Nothing is more historic about Newmarket's July course than the turf on which the participants gallop. For nearly three centuries hooves have pounded the flat heathland alongside the Iron Age defensive embankment of the Devil's Dyke on ground undisturbed for much of that time. The short, springy native grasses, the bents, fescues and cocksfoots, continue to provide the racing surface with its unique, cushiony thatch.
Threads of continuity bind the sport as closely and provide the strength that enables it to ultimately rise above and survive any storms and alarums, no matter how apparently damaging at the time. In the spring of 1944 a three-year-old filly named Felucca notched her sole success over seven furlongs of the Bunbury Mile; today her great-great-great-great grand-daughter of the same age will race towards the same finishing line.
Nannina - for it is she - was bred by and runs in the colours of the Cheveley Park Stud, the hugely successful stallion station and thoroughbred nursery situated on a hill overlooking Newmarket. There exists a historical document verifying that Aethelstan, the first king of England, bred horses on its land in medieval times; its present owners, David and Patricia Thompson, acquired the establishment 31 years ago.
During that time, mostly under the guidance of the managing director, Chris Richardson, they have built up a formidable 120-strong broodmare band and a portfolio of highly desirable stallions. The operation provides pleasure on the track and raw material for the future and Nannina, by resident sire Medicean, is one of the latest of an outstanding stream of celebrity fillies and mares to have carried the Thompsons' patriotic red, white and blue silks.
Any serious breeding operation replenishes its bloodlines, buying into the great studbook dynasties when the opportunity arises. The 1,000 Guineas heroine Russian Rhythm, from the family of Park Appeal, Desirable and Cape Cross, cost 440,000 guineas as a yearling; the recent Lancashire Oaks winner Alegretto, related to Alborada, Last Second and Yesterday, 415,000 guineas, and the as yet unraced two-year-old Jamboretta, with Banks Hill and Intercontinental on her page, 575,000 guineas.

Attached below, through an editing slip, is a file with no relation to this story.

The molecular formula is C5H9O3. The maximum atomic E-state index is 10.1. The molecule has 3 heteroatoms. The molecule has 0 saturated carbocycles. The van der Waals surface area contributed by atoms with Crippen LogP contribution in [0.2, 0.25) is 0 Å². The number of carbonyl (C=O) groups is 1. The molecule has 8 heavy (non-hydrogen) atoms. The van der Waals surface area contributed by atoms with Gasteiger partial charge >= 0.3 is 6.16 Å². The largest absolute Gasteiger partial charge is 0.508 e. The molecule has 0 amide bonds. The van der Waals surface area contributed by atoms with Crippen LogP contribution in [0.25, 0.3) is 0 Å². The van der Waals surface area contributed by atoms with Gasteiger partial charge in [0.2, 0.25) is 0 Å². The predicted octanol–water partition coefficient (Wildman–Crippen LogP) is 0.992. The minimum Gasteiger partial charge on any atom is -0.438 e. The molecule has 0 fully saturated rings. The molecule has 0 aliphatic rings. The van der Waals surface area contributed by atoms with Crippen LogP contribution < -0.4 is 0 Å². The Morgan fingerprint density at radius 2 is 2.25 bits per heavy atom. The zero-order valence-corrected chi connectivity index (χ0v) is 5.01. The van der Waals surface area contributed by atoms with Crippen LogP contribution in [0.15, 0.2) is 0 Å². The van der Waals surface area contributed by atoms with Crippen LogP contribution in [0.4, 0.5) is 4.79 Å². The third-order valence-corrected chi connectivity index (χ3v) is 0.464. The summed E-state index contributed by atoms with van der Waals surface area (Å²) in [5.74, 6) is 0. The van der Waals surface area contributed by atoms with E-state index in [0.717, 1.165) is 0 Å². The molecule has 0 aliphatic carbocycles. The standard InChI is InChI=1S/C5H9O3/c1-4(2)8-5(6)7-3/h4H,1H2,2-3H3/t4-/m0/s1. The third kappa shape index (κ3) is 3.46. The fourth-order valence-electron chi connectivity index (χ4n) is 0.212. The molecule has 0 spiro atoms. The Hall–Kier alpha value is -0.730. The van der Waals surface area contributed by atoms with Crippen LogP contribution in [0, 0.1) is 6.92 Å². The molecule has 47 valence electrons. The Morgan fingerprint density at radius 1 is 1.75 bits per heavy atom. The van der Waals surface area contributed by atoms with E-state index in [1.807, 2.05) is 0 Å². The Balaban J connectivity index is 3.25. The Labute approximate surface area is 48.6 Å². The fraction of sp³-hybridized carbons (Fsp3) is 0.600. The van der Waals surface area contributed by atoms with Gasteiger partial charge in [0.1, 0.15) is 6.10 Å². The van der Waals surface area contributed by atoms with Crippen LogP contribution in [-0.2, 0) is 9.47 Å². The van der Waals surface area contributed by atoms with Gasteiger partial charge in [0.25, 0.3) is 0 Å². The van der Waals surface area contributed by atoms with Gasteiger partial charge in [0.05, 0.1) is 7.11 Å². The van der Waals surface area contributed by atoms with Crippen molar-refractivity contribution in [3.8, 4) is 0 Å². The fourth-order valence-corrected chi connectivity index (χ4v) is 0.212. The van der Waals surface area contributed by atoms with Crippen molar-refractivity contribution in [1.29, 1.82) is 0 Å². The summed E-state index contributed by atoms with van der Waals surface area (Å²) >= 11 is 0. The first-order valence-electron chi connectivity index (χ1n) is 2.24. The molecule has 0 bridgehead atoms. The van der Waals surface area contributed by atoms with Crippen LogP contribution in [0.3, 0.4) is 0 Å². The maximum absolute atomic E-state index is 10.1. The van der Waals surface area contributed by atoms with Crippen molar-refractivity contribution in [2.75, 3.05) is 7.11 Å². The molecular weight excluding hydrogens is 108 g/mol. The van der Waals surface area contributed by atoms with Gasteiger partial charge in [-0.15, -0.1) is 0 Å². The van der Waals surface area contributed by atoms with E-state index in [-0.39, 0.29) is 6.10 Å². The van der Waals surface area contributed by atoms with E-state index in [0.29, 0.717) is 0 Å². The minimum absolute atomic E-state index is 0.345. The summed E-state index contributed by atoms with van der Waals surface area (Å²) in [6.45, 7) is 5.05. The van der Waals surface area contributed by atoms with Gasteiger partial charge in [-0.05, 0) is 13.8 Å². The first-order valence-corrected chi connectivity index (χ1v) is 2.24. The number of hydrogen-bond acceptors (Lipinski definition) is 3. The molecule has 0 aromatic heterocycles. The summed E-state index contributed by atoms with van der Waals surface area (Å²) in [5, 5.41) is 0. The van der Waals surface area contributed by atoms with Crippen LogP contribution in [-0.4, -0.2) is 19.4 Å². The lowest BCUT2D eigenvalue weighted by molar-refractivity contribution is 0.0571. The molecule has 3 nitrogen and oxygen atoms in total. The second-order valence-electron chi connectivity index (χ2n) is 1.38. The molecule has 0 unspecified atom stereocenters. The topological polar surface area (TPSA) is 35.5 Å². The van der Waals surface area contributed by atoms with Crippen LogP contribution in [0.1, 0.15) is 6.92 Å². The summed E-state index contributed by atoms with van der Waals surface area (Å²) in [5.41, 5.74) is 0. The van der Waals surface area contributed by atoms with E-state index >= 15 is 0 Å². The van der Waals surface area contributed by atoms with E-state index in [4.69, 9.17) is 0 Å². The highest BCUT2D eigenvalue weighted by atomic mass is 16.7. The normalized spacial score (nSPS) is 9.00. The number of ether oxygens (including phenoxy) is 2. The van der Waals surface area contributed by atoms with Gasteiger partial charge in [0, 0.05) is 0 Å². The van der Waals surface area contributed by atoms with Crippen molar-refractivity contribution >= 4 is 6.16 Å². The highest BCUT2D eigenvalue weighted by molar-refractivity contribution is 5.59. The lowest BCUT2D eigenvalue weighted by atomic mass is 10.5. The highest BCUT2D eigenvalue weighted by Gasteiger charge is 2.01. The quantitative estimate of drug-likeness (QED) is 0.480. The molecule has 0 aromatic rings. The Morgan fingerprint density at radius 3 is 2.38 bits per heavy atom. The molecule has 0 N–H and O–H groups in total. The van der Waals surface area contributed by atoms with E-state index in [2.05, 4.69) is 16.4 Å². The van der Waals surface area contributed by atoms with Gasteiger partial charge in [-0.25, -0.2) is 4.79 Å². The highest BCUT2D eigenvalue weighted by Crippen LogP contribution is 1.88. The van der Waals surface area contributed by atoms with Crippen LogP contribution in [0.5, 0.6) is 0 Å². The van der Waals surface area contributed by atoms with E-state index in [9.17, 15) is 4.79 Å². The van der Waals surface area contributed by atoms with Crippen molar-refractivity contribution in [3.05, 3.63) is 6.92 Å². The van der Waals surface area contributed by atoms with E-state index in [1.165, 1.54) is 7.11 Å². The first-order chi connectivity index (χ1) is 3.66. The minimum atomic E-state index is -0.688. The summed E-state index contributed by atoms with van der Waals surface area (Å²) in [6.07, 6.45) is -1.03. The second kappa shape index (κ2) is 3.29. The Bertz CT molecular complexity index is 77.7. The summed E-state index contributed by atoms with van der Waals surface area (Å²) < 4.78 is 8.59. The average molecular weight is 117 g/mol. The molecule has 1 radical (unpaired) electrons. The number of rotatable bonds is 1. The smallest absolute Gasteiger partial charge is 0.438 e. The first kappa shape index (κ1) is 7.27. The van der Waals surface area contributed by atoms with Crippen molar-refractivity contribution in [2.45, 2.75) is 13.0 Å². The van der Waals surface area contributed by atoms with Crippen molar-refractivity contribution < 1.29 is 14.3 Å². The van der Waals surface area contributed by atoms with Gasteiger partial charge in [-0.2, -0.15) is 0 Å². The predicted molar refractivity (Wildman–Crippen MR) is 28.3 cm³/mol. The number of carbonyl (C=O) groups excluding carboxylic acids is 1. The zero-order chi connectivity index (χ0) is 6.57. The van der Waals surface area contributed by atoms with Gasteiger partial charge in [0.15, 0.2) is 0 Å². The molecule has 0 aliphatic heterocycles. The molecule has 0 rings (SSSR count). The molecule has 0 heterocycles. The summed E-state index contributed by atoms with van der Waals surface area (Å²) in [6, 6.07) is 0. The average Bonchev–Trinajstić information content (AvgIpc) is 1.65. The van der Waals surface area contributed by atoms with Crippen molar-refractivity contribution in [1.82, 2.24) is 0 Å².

Richardson struck in the bargain basement for Nannina's dam, Hill Hopper; she had a price tag of just 24,000 guineas in 1992. One of the famous Arches Hall breed developed by Dick Hollingsworth; Felucca is ancestress of Bireme, Buoy, Longboat, Indigenous and Water Boatman, top-level winners all over the world.
When Nannina takes her place in the Cheveley Park broodmare band, she will be its only representative of her family, for Hill Hopper was sent back to the sales three years ago and let go for 67,000 guineas. That is the way of the bloodstock business that underpins the shop window of the track; buy some, keep some, sell some.
"We can't keep them all, we have to make commercial decisions," Richardson said. "She was of an age when she was saleable. And anyway, we thought we had the important one, her filly foal, still at home."
So it proved. Nannina, trained by John Gosden, beat subsequent Oaks winner Alexandrova in last year's Fillies' Mile. It was a victory that prompted a nice payday for her dam's new owner, for Hill Hopper's foal made 300,000 guineas at the sales a few weeks later.
"If someone else does well with something we've sold, it all helps the wheels turn," said Richardson. "We sold Confidential Lady's half-sister, and Araafa's dam. A crystal ball would be useful, but we make judgement calls, and live with them."
Nannina bounced back to her juvenile form at Royal Ascot with a blistering display in the Coronation Stakes that established her at the top of the filly hierarchy for her generation. She takes on two of the best of the older brigade today, including her fellow colour bearer Peeress, also a Group One winner this term, in the Lockinge Stakes. But her participation is not yet certain; even Newmarket's hoof-friendly sward, judged on the good side of good to firm after a little rain and some watering, may be deemed too quick for the five-year-old. Her trainer, Sir Michael Stoute, will decide this morning.
Six-year-old Soviet Song, going for a hat-trick in the Group One mile contest, will start favourite and there would be no more popular winner. But Nannina (3.10) has youth and progression on her side and can strike a blow for the Classic vintage.
The day's feature is worth £200,000, which could be judged back-pocket change by those attending the late afternoon hearing in London that will decide Kieren Fallon's immediate fate. Three QCs - two for him, one for the HRA - will be in attendance at Fallon's appeal against his ban from the saddle in Britain in the aftermath of his arrest last week on conspiracy to defraud charges. The former champion will not be there, though
CATTERICK: 2.10 Me And Mine 2.45 Final Tune 3.20 Key Time 3.55 Desert Hunter 4.30 Pay Time 5.05 Soulard
WORCESTER: 6.10 Jacaranda 6.40 Different Class 7.10 Be Telling 7.40 Dream On Maggie 8.10 Lahib The Fifth 8.40 New Time 9.10 Bouncy Castle
NB: High Curragh
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